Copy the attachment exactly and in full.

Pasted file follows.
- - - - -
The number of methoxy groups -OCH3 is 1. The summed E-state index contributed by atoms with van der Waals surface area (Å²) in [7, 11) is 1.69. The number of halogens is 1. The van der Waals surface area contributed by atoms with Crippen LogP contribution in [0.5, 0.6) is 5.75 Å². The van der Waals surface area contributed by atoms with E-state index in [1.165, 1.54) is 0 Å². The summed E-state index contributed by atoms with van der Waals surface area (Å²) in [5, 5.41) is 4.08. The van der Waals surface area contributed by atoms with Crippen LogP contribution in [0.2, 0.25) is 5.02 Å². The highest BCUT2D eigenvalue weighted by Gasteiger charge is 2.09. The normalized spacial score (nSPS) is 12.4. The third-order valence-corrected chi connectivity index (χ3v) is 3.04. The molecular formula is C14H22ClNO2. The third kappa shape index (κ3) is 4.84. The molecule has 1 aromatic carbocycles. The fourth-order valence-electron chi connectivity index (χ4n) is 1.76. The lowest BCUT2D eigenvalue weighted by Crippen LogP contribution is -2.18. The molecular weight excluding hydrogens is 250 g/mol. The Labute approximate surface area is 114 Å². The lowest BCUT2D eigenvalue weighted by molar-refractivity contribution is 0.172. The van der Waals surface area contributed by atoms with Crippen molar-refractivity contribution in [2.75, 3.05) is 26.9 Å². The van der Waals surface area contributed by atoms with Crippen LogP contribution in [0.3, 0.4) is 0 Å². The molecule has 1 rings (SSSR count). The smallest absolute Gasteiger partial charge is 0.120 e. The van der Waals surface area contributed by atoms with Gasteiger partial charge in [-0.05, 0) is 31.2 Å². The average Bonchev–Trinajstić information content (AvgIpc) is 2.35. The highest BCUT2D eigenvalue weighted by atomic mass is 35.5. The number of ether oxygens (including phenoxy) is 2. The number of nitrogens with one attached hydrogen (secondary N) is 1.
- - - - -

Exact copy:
The number of methoxy groups -OCH3 is 1. The summed E-state index contributed by atoms with van der Waals surface area (Å²) in [7, 11) is 1.69. The number of halogens is 1. The van der Waals surface area contributed by atoms with Crippen LogP contribution in [0.5, 0.6) is 5.75 Å². The van der Waals surface area contributed by atoms with E-state index in [1.165, 1.54) is 0 Å². The summed E-state index contributed by atoms with van der Waals surface area (Å²) in [5, 5.41) is 4.08. The van der Waals surface area contributed by atoms with Crippen LogP contribution in [0.2, 0.25) is 5.02 Å². The highest BCUT2D eigenvalue weighted by Gasteiger charge is 2.09. The normalized spacial score (nSPS) is 12.4. The third-order valence-corrected chi connectivity index (χ3v) is 3.04. The molecular formula is C14H22ClNO2. The third kappa shape index (κ3) is 4.84. The molecule has 1 aromatic carbocycles. The fourth-order valence-electron chi connectivity index (χ4n) is 1.76. The lowest BCUT2D eigenvalue weighted by Crippen LogP contribution is -2.18. The molecular weight excluding hydrogens is 250 g/mol. The Labute approximate surface area is 114 Å². The lowest BCUT2D eigenvalue weighted by molar-refractivity contribution is 0.172. The van der Waals surface area contributed by atoms with Crippen molar-refractivity contribution in [2.75, 3.05) is 26.9 Å². The van der Waals surface area contributed by atoms with Crippen LogP contribution in [0.3, 0.4) is 0 Å². The molecule has 1 rings (SSSR count). The smallest absolute Gasteiger partial charge is 0.120 e. The van der Waals surface area contributed by atoms with Gasteiger partial charge in [-0.05, 0) is 31.2 Å². The average Bonchev–Trinajstić information content (AvgIpc) is 2.35. The highest BCUT2D eigenvalue weighted by atomic mass is 35.5. The number of ether oxygens (including phenoxy) is 2. The number of nitrogens with one attached hydrogen (secondary N) is 1.